• Sounds like a good way to start off and I wish you luck. It would be brilliant to be able to buy prints of your work.

        I know the feeling about being poor. I’m just lucky that we have a teeny bit of capital with which I can get going.

  2. I have noticed artists out here putting ink jet prints on purchased greeting card blanks and selling them for $4-5 CAD. I think this is how they keep the cost down.

    • ink jet isn’t great quality though, and sticking things on makes a messy amateurish card. I was thinking of using he guys who print my business leaflets for cards. The prices are really good (probably cheaper than printing yourself) once you start ordering 250 or more, but I’ve got two events coming up so I was thinking of testing the water with 50 cards each of the antependium and the ark. If I sold them for £1.75 each I wouldn’t make much money on selling the initial batch, but it would be a minimal outlay to see if the cards were a viable idea, and if they proved saleable I could then order the larger batch and make something

      • I am guessing that those creating cards this way are using the thought process that cards are a disposable item.

        Good luck with your venture.

    • Worth considering that inkjet prints won’t last very long before the colours degrade. Any print of any method of production suffers from this problem. It’s to do with the generation of acidic gases – anything made of plant matter, including paper or wood, does this unless it has been manufactured specifically to avoid the problem. Materials produced according to the latter specification are called archival quality.

      Giclee print inks are light fast and will last decades provided that they are treated correctly, i.e. framed with archival quality materials, protected with glass and not hung in an area that is particularly prone to either harsh, direct light, heat or fluctuations in humidity.

      Inkjet prints won’t have anywhere near the longevity. I guess you get what you pay for, but I think many customers don’t have the understanding that the printed image they are purchasing is not necessarily going to last more than ten years before it looks badly faded.

  3. I have no technical knowledge to add. You seem to have got lots of good advice in that respect already. ^_^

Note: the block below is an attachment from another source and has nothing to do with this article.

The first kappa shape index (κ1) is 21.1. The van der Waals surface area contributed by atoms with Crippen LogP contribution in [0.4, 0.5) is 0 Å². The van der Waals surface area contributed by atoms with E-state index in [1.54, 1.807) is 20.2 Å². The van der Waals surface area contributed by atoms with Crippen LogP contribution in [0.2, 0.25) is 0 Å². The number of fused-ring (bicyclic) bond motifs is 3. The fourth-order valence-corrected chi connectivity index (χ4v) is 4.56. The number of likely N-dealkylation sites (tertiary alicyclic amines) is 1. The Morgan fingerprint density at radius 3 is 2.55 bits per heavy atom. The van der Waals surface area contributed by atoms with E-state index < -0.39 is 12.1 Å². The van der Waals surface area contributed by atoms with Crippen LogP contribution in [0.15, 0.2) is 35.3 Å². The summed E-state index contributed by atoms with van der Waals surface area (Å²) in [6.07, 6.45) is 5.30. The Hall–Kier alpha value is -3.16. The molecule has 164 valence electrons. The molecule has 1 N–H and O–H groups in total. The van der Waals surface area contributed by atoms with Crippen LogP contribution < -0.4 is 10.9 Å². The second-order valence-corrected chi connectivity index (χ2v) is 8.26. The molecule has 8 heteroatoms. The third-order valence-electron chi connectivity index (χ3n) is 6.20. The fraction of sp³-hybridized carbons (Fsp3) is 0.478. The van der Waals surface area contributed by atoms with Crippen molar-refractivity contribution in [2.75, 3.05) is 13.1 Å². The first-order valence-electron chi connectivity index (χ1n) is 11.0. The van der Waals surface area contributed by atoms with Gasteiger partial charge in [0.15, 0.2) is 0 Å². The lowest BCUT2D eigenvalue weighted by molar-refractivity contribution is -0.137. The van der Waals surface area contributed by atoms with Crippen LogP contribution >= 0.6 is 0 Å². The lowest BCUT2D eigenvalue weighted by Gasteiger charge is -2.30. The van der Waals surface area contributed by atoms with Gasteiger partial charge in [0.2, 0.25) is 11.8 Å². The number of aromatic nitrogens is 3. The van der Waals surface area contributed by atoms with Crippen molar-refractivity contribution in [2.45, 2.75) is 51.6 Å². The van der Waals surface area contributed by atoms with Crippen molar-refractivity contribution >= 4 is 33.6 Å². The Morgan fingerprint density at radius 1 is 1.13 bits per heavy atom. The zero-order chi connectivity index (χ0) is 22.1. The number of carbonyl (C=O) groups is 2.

However, from both myself and my parents’ perspective – good quality greeting cards are something that are great little purchases. I know several people who buy particularly pretty ones as little artworks because they can’t afford real framed things. I also know several people who will buy a dozen from one place (if they are very nice ones) to keep for birthday/christmas/condolences/congratulations cards – they keep a stash in the house rather than buying particular cards for particular events.

    I.e. good quality cards with interesting images are very popular. Of course, they don’t sell for very much, so I don’t know how economic they might be. One thing I do advise – make them blank. Much better and more versatile that way.

    • Oh, I was already going with blank, they’re definately the most useful. I think I can manage interesting images.

      I was thinking that if they do prove saleable a set of 12 with the months from the labours would be fun, although I’d probably start with one of the full havging

  4. Put me on the waiting list if you decide to do it.

    • I’m definitely doing cards over the next few weeks -prob just the antependiun, ark and one of the gold pieces to test the water. prints are a longer term plan -which did you want? cos if you’re interested in a print I’d be interested in which piece and what size as it would help me get a better idea of what to go for

  5. I’ll be interested to see how you go – I was thinking of doing something similar, but the local company that does giclee went out of business before I got around to it. I do know that when we did Christmas cards of Mam’s painting of “Christus Natus Est” and sold them for a local charity, we underestimated demand and had to reprint twice!

    • I need to think about the prints a bit more, but the place I was looking at is here


      if you want to check it out for yourself. I figure I’ll hvae to take proper studio photos (or rather get john or gareth to take them) and then try out a few prints for myself before selling. I’m not thinking of getting cards from them though, as they’re quite pricey.